"Release me from my promise, she begged no one." ~ pg. 429
Kyoto, Japan, 1948. Eight-year-old Noriko "Nori" Kamiza is dropped off at the gate of her grandparents' estate. Grandparents she never met. Before walking away, Nori's mother leaves her with parting orders: Do not question. Be silent. Obey. On the verge of tears, a confused Nori begins a life of confinement to the attic. Her only interaction is with Akiko, a glorified babysitter that tends to the little madam daily, her grandmother that appears weekly to issue punishment in the forms of whipping, and an old man to teach her reading, writing, numbers and history.
Why is Nori hidden? Her grandparents take great measures to keep her concealed because she is the illegitimate child of a Japanese aristocrat (their daughter) and her black American lover. They will do anything to uphold their royal reputation. It is by chance that Nori's legitimate half-brother, Akira, moves into the estate as part of his inheritance. The siblings form a strong bond as the story spans across decades and continents. And this is where it kind of lost me.
"The cardinal rule was simple: stay out of sight unless summoned. Remain in the attic. Make no sound." ~ pg. 15
From the very first chapter, I picked up on V.C. Andrews' Flowers in the Attic vibes. Imagine a young girl not being able to make a sound. Hidden from the world. Never stepping foot outside for years. It is unfathomable! I definitely empathized with Nori and sensed the author took great care to pace the plot. However, I became disinterested in the middle somewhere and admittedly skimmed a good 100 of the 450 pages.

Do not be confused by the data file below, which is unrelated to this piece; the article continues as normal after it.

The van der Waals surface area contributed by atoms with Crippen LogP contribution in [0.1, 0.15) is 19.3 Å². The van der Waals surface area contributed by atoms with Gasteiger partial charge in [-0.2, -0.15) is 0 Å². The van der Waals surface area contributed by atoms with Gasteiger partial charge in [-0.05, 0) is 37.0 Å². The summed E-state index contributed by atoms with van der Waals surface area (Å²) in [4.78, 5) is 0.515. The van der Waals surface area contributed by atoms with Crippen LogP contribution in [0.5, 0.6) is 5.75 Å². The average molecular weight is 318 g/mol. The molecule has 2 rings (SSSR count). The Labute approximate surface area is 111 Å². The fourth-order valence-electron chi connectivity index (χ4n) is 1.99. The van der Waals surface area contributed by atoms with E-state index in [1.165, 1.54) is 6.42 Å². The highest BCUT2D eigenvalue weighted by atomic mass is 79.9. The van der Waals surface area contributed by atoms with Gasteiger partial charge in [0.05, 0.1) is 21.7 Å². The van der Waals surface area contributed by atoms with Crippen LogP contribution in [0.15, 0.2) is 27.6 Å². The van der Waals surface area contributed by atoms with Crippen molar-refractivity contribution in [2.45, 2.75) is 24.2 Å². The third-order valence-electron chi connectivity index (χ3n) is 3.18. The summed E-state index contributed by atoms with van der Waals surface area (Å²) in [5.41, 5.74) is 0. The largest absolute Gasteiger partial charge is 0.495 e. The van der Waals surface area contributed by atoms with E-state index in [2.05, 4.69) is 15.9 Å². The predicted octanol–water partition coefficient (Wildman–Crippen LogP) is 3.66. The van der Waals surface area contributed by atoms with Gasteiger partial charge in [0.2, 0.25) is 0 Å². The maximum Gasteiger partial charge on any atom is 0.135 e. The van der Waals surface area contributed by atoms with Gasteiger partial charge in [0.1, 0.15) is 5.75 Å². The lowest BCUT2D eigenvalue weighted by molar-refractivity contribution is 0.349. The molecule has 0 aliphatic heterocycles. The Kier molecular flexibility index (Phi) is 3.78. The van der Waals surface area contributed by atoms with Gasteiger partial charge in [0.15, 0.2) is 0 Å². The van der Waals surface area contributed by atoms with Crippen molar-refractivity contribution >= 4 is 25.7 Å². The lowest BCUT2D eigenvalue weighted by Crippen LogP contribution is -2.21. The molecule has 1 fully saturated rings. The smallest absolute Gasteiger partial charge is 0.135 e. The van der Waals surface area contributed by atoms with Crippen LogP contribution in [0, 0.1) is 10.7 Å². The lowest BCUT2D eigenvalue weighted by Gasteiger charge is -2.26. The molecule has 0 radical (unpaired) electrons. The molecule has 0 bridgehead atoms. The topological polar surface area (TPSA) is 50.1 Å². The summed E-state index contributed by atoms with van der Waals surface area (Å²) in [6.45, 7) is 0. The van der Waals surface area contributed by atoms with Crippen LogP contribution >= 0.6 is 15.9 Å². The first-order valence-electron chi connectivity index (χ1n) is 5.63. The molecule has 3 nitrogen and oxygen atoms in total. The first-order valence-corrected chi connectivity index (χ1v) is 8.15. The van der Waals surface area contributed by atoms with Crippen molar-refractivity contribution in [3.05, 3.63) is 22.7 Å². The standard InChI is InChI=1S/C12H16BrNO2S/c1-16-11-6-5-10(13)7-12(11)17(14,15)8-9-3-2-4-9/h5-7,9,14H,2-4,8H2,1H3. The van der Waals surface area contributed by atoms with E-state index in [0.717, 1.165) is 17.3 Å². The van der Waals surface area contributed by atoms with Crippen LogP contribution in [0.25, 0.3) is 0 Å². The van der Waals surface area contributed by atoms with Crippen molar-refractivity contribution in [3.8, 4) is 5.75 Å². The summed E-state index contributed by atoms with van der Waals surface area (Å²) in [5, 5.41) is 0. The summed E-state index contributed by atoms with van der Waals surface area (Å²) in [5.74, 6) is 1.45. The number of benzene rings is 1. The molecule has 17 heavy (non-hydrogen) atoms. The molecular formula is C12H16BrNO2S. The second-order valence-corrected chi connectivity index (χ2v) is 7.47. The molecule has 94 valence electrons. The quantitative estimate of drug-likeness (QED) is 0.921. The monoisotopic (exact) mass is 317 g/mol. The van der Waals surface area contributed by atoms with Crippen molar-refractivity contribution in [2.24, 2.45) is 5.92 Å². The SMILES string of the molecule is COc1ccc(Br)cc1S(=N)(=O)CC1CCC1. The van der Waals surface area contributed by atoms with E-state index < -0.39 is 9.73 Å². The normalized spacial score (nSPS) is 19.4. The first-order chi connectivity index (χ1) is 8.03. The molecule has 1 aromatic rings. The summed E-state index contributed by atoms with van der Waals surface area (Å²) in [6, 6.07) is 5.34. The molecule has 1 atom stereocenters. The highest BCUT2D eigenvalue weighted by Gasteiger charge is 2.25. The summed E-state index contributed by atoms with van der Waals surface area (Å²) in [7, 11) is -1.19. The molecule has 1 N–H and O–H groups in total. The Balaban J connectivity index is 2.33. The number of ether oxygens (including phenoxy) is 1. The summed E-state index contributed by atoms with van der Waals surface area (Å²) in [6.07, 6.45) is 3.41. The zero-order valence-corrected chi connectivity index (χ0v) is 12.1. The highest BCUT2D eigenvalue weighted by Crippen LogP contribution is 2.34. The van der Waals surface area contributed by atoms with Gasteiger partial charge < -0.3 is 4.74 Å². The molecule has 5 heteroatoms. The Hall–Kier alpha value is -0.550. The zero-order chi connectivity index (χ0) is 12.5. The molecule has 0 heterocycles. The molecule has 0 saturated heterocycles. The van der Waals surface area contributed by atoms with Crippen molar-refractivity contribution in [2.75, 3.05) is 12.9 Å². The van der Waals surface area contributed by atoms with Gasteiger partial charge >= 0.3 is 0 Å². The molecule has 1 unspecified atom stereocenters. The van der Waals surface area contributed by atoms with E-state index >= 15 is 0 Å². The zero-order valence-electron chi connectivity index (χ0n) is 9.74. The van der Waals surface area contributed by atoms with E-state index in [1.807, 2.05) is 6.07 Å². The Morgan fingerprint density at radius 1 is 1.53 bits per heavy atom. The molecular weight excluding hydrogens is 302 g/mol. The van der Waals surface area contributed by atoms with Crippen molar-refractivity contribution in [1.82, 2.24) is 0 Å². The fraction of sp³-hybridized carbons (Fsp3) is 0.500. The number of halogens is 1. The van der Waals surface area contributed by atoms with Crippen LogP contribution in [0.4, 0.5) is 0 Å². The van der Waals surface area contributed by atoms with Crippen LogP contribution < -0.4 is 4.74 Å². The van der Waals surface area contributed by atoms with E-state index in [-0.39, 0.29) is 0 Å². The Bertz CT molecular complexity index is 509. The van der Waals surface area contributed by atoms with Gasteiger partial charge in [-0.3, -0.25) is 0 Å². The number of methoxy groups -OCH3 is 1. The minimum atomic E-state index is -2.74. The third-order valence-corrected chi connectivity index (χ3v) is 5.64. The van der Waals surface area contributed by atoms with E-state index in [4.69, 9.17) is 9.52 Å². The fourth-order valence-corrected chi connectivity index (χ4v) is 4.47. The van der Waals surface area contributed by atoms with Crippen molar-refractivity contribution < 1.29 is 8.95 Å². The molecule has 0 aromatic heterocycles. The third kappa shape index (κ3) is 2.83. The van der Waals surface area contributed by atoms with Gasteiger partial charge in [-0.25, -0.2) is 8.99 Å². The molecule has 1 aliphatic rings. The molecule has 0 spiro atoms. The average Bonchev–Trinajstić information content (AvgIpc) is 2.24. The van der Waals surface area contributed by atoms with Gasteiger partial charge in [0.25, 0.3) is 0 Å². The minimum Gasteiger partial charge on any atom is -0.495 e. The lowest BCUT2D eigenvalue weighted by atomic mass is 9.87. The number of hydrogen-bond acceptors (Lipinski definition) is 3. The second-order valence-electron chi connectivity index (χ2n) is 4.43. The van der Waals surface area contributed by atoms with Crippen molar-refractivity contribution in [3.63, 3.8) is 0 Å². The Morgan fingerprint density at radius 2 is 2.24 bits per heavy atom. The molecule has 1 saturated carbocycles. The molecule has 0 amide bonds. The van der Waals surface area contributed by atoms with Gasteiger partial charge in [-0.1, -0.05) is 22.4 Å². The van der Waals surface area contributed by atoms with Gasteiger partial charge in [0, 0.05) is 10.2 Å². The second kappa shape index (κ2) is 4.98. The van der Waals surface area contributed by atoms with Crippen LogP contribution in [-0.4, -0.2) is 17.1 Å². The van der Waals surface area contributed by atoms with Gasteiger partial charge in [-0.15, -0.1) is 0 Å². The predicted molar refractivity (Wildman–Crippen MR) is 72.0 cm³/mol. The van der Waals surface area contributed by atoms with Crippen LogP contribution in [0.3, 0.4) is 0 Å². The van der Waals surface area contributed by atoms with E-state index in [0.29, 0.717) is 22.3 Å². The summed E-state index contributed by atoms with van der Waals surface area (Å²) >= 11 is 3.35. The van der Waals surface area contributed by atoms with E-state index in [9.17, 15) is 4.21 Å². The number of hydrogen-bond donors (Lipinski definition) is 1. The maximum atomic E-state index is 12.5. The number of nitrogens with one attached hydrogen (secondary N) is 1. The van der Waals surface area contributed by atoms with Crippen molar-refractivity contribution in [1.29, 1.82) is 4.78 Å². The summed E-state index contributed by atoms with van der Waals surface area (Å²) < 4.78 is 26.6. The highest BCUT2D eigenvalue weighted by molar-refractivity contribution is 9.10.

I am curious as to Good Morning America's Book Club reasoning for selecting Fifty Words for Rain. Was it to spotlight a debut author of color? Was it to bring awareness to post-World War II Japan? Was it meant to celebrate Japanese culture? Because these are certainly my reasons for trudging through this story, and thus, this review.
Fifty Words for Rain is intense historical fiction about an interracial girl's hard knock life. I like to think it is the author's intent for Fifty Words for Rain to be read slowly but not out of readers' disinterest. This is just my lone opinion and you may better like it. Bottom line, Bookhearts: I'll let you decide whether to give it a chance and add to your shelf.